Chief executive officer (CEO) is a title held by more than 200,000 people in the United States, but only about 2% of those are CEOs of public companies. Having seen the grass from both the public and private sides, I can assert with confidence that the job of a CEO is not a one-size-fits-all responsibility, and it certainly changes when transitioning from being the CEO of a small, privately held tech company to one that is both global and public. While the job of a CEO stays the same in some ways, it changes drastically in others on the path to going public.
Going Public Is Never A Straight And Narrow Process
Going public is a physically and mentally demanding process that doesn’t have a guaranteed ending. It is a long, slow process of building relationships with bankers, analysts and investors. This process starts as early as two years in advance and continues to get more intense as you get closer to the IPO. From the bake-off to the roadshow to the big day, the experience is both exhilarating and incredibly taxing.
In fact, I’d recommend you talk to others who have taken the journey and do some reading on what the process is like well in advance if you believe that an IPO is in your company’s future. Because as you prepare and focus energy on the process, the onus is still on you to make sure that your business continues to operate and execute — and that’s a pretty tough balance, particularly in the tech industry, where the concept of digital transformation is affecting almost every enterprise company in the world.
Everything Feels Like It’s On Fire, But It Isn’t
When you’re at the top of the proverbial organization chart, whether you are in a small startup or running a Fortune 500, you’re the one who hears about everything that is going wrong, and you end up being pulled in all directions. The number and urgency of these situations will grow as your company does, so learning not to get hung up on things is key to your mental clarity and overall ability to drive success. Your job as the CEO is to help guide your team on what’s mission-critical and what’s not, which is something you will face from day one. The good news is that as your company grows, so does your team, and delegation becomes a much more significant part of the job.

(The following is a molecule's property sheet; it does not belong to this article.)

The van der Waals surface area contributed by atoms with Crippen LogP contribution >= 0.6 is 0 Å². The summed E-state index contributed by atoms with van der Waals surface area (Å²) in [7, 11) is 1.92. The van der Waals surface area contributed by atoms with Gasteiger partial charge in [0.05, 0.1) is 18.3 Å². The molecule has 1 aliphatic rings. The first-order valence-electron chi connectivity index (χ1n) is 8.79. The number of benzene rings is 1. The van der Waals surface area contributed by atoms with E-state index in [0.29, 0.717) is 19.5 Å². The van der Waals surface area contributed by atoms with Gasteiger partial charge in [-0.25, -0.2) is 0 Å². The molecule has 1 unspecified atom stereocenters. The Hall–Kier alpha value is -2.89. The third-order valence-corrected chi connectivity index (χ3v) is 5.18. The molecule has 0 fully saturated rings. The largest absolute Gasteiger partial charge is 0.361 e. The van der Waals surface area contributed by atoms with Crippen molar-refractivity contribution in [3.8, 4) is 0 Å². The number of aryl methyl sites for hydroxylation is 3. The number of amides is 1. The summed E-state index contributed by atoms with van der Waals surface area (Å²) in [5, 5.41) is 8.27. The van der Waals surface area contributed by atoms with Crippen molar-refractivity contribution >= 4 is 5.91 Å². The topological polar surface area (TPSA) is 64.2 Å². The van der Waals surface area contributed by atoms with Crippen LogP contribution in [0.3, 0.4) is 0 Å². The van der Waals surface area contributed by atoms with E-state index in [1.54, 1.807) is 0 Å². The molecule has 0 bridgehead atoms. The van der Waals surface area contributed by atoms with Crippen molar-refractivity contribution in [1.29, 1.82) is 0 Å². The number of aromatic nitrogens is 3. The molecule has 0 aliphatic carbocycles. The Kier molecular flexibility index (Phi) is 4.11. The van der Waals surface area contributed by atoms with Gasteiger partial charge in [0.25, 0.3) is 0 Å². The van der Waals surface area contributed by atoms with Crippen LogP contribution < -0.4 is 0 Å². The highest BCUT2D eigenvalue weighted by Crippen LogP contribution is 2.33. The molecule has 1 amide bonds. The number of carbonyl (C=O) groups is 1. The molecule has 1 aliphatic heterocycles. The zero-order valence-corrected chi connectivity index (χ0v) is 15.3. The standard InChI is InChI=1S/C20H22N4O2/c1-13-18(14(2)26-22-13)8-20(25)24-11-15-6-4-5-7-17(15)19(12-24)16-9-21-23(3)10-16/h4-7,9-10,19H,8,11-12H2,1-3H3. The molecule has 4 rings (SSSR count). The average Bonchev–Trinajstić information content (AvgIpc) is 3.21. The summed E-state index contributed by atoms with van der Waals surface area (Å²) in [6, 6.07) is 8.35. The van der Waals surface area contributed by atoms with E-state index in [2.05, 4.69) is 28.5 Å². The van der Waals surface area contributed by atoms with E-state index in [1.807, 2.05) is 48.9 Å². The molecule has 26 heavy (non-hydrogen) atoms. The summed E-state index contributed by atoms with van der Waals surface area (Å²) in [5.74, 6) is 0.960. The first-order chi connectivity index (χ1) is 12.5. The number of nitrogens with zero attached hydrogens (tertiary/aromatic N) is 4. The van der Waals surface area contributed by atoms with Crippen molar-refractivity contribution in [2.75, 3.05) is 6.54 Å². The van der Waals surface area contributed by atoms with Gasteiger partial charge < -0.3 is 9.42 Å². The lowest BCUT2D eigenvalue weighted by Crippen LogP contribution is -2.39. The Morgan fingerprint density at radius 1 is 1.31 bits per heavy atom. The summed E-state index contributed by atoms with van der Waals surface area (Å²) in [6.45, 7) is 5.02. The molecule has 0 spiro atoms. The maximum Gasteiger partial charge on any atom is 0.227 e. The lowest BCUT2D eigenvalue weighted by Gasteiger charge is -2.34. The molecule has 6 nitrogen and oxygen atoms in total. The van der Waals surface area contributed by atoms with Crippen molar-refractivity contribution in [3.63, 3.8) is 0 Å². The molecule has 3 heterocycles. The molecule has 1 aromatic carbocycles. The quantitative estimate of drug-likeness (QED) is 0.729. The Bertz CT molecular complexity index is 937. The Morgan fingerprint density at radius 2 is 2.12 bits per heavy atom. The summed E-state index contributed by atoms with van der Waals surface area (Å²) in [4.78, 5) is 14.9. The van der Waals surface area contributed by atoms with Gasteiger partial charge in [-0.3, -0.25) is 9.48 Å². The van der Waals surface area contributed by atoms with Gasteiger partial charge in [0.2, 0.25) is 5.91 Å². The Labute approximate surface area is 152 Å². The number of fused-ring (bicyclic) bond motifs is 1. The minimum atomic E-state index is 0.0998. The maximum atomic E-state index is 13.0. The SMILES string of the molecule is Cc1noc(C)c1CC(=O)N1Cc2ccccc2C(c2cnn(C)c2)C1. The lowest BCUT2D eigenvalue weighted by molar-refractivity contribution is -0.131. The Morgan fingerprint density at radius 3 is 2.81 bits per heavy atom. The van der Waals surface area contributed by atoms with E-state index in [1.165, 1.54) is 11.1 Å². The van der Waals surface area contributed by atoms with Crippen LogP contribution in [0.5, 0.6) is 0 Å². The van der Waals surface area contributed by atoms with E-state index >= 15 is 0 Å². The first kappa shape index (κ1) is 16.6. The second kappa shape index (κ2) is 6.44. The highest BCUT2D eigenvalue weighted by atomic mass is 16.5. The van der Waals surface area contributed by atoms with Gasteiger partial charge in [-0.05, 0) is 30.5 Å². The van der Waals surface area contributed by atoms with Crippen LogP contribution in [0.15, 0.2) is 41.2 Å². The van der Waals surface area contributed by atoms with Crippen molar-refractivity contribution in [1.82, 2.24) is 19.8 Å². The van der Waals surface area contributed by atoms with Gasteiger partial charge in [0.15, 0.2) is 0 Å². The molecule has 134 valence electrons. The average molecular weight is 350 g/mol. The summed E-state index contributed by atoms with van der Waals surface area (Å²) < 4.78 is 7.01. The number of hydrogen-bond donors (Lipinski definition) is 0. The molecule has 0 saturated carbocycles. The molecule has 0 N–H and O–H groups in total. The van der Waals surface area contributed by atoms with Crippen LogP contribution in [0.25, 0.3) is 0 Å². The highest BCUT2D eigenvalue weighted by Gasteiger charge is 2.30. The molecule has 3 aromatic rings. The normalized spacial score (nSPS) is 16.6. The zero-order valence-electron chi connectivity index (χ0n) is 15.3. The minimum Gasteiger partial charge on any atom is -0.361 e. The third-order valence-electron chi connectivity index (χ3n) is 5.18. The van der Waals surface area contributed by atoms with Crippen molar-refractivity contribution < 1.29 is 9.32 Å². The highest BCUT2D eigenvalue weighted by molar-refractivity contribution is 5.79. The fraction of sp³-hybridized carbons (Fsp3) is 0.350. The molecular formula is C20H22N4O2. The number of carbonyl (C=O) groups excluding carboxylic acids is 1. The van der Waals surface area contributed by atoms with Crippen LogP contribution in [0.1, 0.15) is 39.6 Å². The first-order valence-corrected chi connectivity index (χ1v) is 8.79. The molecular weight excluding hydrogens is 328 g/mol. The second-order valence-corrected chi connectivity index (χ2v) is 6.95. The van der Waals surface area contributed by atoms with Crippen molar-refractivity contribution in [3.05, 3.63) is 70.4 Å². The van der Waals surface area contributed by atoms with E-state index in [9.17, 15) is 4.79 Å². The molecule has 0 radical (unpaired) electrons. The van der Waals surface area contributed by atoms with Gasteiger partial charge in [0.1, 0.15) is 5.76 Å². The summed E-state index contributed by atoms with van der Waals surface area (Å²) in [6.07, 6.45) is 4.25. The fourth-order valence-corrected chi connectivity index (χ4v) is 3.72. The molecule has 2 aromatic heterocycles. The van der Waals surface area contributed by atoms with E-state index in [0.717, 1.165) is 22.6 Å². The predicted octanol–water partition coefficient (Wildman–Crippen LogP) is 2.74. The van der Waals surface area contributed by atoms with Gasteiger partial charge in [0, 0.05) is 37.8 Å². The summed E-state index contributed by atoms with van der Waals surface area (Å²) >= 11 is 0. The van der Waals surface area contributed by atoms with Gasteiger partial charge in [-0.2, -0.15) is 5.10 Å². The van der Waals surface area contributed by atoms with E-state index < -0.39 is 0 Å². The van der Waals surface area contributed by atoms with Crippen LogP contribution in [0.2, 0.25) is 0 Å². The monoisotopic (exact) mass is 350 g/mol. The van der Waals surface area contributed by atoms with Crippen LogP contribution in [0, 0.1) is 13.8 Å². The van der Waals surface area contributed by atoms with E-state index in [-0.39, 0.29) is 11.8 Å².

Fortunately, those of us in tech are often advanced users of collaboration and automation solutions, which helps us balance these challenges better than many of our peers from more traditional industries.
Your Reputation Precedes You, So Take Thought Leadership Seriously
Hitting your business goals and metrics is essential to sustained performance, whether an IPO is your objective or not. However, something that great companies do to become real leaders in their markets is establishing their positions as thought leaders, particularly with relevant influencers like tech industry analysts (e.g., Gartner), as well as equity analysts and leading journalists. If nobody else knows how amazing your team is or how great your products are, you’ll be in trouble long before an IPO is a real possibility. The job of the CEO is to champion the company’s culture, vision and execution through every period of growth.
Make Sure You Keep The Team Aligned By Overcommunicating
As you scale the company, particularly as you head toward an IPO and after it’s done, one of the most significant challenges of the leadership team, and the CEO in particular, is to keep everyone rowing in the same direction. All organizations tend to become more complex with scale, and the need to keep everyone aligned, especially when preparing for and executing an IPO, is critical.
My best advice here is to adopt the adage that just about the time you’re sick of saying something is when it’s probably fully getting absorbed across the organization. If core values, refined strategy or new tactics are critical to your success, then force yourself to be disciplined about repeating these vital messages early and often. Again, in the tech industry, where communications tend to be more sophisticated, leveraging tools like video conferencing, collaboration platforms (e.g., Slack) and pervasive mobile devices, this challenge is somewhat easier than in other industries.
Through periods of high growth and an IPO, your job as a CEO might morph into a few different shapes or take some interesting turns. What doesn’t change is your role as leader and shepherd of the strategy and the culture as your company progresses across the various stages of growth, up to and including an IPO and beyond. If this is your journey, I wish you well as you join the 2%.